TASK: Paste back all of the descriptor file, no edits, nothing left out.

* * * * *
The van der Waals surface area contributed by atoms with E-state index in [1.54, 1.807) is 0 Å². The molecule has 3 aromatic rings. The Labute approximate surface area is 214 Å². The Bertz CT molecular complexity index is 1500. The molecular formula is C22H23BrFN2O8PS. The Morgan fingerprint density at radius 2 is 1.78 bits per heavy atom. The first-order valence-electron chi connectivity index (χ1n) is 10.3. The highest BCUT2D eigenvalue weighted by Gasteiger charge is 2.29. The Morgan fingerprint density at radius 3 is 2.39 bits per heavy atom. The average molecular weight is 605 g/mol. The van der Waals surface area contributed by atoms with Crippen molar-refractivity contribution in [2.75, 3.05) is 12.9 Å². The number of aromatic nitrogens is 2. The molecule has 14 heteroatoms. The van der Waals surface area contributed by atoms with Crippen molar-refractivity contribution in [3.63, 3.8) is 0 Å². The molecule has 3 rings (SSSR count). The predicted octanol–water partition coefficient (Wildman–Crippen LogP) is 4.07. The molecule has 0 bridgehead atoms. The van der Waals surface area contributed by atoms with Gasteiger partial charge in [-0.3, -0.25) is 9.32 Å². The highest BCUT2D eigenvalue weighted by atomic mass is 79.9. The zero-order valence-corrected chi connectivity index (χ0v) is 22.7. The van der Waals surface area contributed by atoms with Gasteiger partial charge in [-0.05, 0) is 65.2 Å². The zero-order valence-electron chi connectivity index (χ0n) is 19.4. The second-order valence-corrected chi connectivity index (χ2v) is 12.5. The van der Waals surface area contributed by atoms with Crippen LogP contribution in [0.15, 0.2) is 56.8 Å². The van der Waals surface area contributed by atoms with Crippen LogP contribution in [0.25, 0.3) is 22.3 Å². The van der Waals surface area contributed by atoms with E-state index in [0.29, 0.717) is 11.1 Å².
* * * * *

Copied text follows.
The van der Waals surface area contributed by atoms with E-state index in [1.54, 1.807) is 0 Å². The molecule has 3 aromatic rings. The Labute approximate surface area is 214 Å². The Bertz CT molecular complexity index is 1500. The molecular formula is C22H23BrFN2O8PS. The Morgan fingerprint density at radius 2 is 1.78 bits per heavy atom. The first-order valence-electron chi connectivity index (χ1n) is 10.3. The highest BCUT2D eigenvalue weighted by Gasteiger charge is 2.29. The Morgan fingerprint density at radius 3 is 2.39 bits per heavy atom. The average molecular weight is 605 g/mol. The van der Waals surface area contributed by atoms with Crippen molar-refractivity contribution in [2.75, 3.05) is 12.9 Å². The number of aromatic nitrogens is 2. The molecule has 14 heteroatoms. The van der Waals surface area contributed by atoms with Crippen molar-refractivity contribution in [3.63, 3.8) is 0 Å². The molecule has 3 rings (SSSR count). The predicted octanol–water partition coefficient (Wildman–Crippen LogP) is 4.07. The molecule has 0 bridgehead atoms. The van der Waals surface area contributed by atoms with Gasteiger partial charge in [-0.3, -0.25) is 9.32 Å². The highest BCUT2D eigenvalue weighted by atomic mass is 79.9. The zero-order valence-corrected chi connectivity index (χ0v) is 22.7. The van der Waals surface area contributed by atoms with Gasteiger partial charge in [-0.05, 0) is 65.2 Å². The zero-order valence-electron chi connectivity index (χ0n) is 19.4. The second-order valence-corrected chi connectivity index (χ2v) is 12.5. The van der Waals surface area contributed by atoms with Crippen LogP contribution in [0.15, 0.2) is 56.8 Å². The van der Waals surface area contributed by atoms with Crippen LogP contribution in [0.25, 0.3) is 22.3 Å². The van der Waals surface area contributed by atoms with E-state index in [0.29, 0.717) is 11.1 Å².